Fragile agreement on Aral Sea Basin water resource management is likely getting a decisive blow from Kyrgyzstan. Upstream country threatens to leave agreement
Kyrgyzstan decided to "freeze" its participation in the activities of International Fund for Saving the Aral Sea, the Ministry of Foreign Affairs website reported.
According to it, the First Deputy Minister of Foreign Affairs of Kyrgyzstan Dinara Kemelova participated in the High-level Dialogue of the EU-Central Asia and Afghanistan on security policy and issues in Brussels. The meeting took place at the level of deputy foreign ministers of Central Asian countries.
"Dinara Kemelova drew attention to the problems of water and energy cooperation in Central Asia, in particular, the activities of the International Fund for Saving the Aral Sea, which doesn’t take into account aspects of hydropower and water needs of the individual countries of the region. Reforms, repeatedly offered to the Fund by Kyrgyz party, were not implemented. In this regard, Kyrgyzstan decided to "freeze" its participation in the activities of the International Fund for Saving the Aral Sea and its bodies," the Ministry of Foreign Affairs noted.
The Kyrgyz side also noted that without full-scale reform of the Fund it doesn’t see prospects for the resumption of its participation in its activities.
Dinara Kemelova also raised the issues of promotion of education projects, remediation and solving problems of uranium tailings, energy projects, including the CASA-1000
Water Peace as it looked in the beginning
Jan. 14 1994
TASHKENT, Uzbekistan — The leaders of five nations have agreed on steps to stop the Aral Sea in Central Asia, one of the world’s worst ecological disasters, from shrinking further.
Kazakhstan, Uzbekistan, Kyrgyzstan, Turkmenistan and Tajikistan set up a joint fund and permanent committee to try to save the sea and improve the health of people round it, officials said Wednesday after a meeting Tuesday in the Uzbek city of Nukus.
The Aral was once the world’s fourth-largest freshwater lake, but irrigation has sapped rivers and reduced it to a quarter of its size. As the sea shrivels, it leaves behind a sandy desert mixed with fertilizer toxins. Storms whip up toxic dust and deposit it as far afield as Pakistan, scientists say.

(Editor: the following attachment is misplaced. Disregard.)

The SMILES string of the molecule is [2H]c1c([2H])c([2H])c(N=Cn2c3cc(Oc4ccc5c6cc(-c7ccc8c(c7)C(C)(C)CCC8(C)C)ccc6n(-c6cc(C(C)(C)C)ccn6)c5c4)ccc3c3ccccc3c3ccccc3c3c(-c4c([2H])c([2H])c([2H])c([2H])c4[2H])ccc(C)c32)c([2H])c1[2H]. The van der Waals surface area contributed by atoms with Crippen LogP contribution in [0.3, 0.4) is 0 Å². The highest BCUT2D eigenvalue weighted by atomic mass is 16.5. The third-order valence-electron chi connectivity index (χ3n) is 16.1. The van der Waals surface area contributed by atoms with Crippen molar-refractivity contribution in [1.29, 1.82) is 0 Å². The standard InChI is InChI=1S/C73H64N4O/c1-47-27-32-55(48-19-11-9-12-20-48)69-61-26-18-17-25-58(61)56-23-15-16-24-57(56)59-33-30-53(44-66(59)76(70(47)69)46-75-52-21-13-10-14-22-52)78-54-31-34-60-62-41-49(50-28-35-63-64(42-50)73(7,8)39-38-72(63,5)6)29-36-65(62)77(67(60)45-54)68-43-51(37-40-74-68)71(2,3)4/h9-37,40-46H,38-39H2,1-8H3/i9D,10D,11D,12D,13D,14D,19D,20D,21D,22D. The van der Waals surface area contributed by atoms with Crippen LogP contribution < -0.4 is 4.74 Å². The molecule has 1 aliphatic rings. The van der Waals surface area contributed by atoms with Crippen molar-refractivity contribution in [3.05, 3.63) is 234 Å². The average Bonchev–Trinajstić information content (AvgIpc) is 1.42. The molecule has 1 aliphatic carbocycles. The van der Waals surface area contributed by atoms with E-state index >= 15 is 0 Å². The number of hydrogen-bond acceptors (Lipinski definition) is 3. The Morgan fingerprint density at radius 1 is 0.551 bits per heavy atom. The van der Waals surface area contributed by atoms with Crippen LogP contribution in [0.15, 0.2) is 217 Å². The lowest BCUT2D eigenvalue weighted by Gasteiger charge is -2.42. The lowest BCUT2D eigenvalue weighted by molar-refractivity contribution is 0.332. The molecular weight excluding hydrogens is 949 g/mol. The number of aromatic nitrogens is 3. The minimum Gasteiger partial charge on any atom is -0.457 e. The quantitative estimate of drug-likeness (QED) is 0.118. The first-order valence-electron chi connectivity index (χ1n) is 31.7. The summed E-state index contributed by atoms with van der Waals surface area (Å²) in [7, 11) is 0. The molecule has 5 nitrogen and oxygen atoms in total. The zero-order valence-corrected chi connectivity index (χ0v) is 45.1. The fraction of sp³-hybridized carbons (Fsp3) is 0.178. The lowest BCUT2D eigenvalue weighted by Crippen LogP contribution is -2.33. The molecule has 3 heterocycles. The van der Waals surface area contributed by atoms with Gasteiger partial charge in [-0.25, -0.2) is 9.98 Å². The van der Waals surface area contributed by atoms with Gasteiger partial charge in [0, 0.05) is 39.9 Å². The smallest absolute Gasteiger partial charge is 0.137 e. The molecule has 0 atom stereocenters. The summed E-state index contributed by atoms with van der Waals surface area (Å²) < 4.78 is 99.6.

The health of people living in the sea’s basin has deteriorated sharply. Some scientists say 80 percent of women and children suffer from anemia. Infant mortality rates have soared and life expectancy has plunged.
The five heads of state, along with Russian Deputy Prime Minister Yury Yarov, announced that the Aral did not shrink in 1993 because of efforts to reduce irrigation and the wasteful use of water. Foreign diplomats in Tashkent said an unusual amount of rain in 1993 also helped.
Kazakhstan, Uzbekistan, Turkmenistan and Kyrgyzstan, all former Soviet republics, pledged to pay 1 percent of their 1994 budgets into the fund, said an official.
"It’s a significant step which shows an increased commitment to solving the Aral’s problems," said the official.
Because of its severe financial crisis, Tajikistan was excused from contributing to the fund, to be based in the Kazakh town of Kyzyl-Orda and chaired by Kazakhstan’s President Nursultan Nazarbayev, an official said.
Kyrgyz President Askar Akayev expressed willingness to accept a limit on the water it consumes from the upper reaches of Central Asia’s two great rivers which feed the Aral Sea.
"Due to the work of the leaders in the region, the Aral Sea’s water level did not fall last year but the tragedy still affects the health of people even far from it," Uzbekistan President Islam Karimov was quoted as saying in the official Narodnoye Slovo newspaper.
Disintegration of old regimes for transboundary water management is also happening in the Mekong river basin where China launched new Langcang-Mekong Initiative with implicit but clear objective to replace old donor-driven Mekong Commission in which it did not participate. Once current Aral Sea agreements stop working the regional player capable and interested imposing new transboundary water management regime will likely be also China, which views Central Asia as important part of its Silk Road Economic Belt Strategy. Kyrgyz Republic decision to free itself from obligations in Aral Sea basin may reflect both desire to build hydropower plants on Aral Sea tributaries with China’s help and to host on its territory water-intensive industries moved out of China due to “overcapacity”. Of course other considerations such as WB-supported scheme of CASA-1000 transmission line to export electricity to Pakistan is another possible trigger for the decision. Besides it should be considered that declaration was made while meeting with donors and could be part of a bargaining process. Whatever triggers are the conflict over water is exacerbating. And it has objective roots.According to a new World Bank study(Worldbank.org, May 3). , localized water crises in Central Asia could reduce the GDP of all the countries in the region by 11 percent by mid-century.